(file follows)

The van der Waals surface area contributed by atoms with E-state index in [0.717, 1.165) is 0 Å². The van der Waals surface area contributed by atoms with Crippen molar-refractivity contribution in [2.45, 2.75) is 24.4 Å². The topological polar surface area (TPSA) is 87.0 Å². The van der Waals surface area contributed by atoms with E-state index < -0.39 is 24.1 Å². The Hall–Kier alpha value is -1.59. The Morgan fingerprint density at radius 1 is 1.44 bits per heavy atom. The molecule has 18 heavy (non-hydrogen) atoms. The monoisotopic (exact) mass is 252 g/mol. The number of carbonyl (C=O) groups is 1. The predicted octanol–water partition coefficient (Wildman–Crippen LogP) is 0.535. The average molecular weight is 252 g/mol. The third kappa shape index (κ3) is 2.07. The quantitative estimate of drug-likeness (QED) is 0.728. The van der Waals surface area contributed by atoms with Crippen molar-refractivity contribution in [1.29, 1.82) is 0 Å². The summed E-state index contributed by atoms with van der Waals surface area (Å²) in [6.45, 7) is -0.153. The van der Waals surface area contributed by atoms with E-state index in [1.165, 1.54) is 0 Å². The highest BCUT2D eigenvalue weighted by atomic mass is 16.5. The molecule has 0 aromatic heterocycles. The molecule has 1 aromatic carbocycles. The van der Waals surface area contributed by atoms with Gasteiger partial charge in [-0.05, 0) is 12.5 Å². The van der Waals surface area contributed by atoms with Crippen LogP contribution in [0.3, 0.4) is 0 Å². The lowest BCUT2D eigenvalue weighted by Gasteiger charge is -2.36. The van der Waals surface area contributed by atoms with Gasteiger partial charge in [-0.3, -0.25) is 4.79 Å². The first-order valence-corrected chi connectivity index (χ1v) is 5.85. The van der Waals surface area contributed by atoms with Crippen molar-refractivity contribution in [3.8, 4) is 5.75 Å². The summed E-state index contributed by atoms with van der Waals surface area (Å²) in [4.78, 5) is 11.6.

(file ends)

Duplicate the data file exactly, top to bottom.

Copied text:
The van der Waals surface area contributed by atoms with E-state index in [0.717, 1.165) is 0 Å². The van der Waals surface area contributed by atoms with Crippen molar-refractivity contribution in [2.45, 2.75) is 24.4 Å². The topological polar surface area (TPSA) is 87.0 Å². The van der Waals surface area contributed by atoms with E-state index < -0.39 is 24.1 Å². The Hall–Kier alpha value is -1.59. The Morgan fingerprint density at radius 1 is 1.44 bits per heavy atom. The molecule has 18 heavy (non-hydrogen) atoms. The monoisotopic (exact) mass is 252 g/mol. The number of carbonyl (C=O) groups is 1. The predicted octanol–water partition coefficient (Wildman–Crippen LogP) is 0.535. The average molecular weight is 252 g/mol. The third kappa shape index (κ3) is 2.07. The quantitative estimate of drug-likeness (QED) is 0.728. The van der Waals surface area contributed by atoms with Crippen molar-refractivity contribution in [1.29, 1.82) is 0 Å². The summed E-state index contributed by atoms with van der Waals surface area (Å²) in [6.45, 7) is -0.153. The van der Waals surface area contributed by atoms with E-state index in [1.165, 1.54) is 0 Å². The highest BCUT2D eigenvalue weighted by atomic mass is 16.5. The molecule has 0 aromatic heterocycles. The molecule has 1 aromatic carbocycles. The van der Waals surface area contributed by atoms with Gasteiger partial charge in [-0.05, 0) is 12.5 Å². The van der Waals surface area contributed by atoms with Crippen LogP contribution in [0.3, 0.4) is 0 Å². The lowest BCUT2D eigenvalue weighted by Gasteiger charge is -2.36. The van der Waals surface area contributed by atoms with Gasteiger partial charge in [-0.3, -0.25) is 4.79 Å². The first-order valence-corrected chi connectivity index (χ1v) is 5.85. The van der Waals surface area contributed by atoms with Crippen molar-refractivity contribution in [3.8, 4) is 5.75 Å². The summed E-state index contributed by atoms with van der Waals surface area (Å²) in [4.78, 5) is 11.6.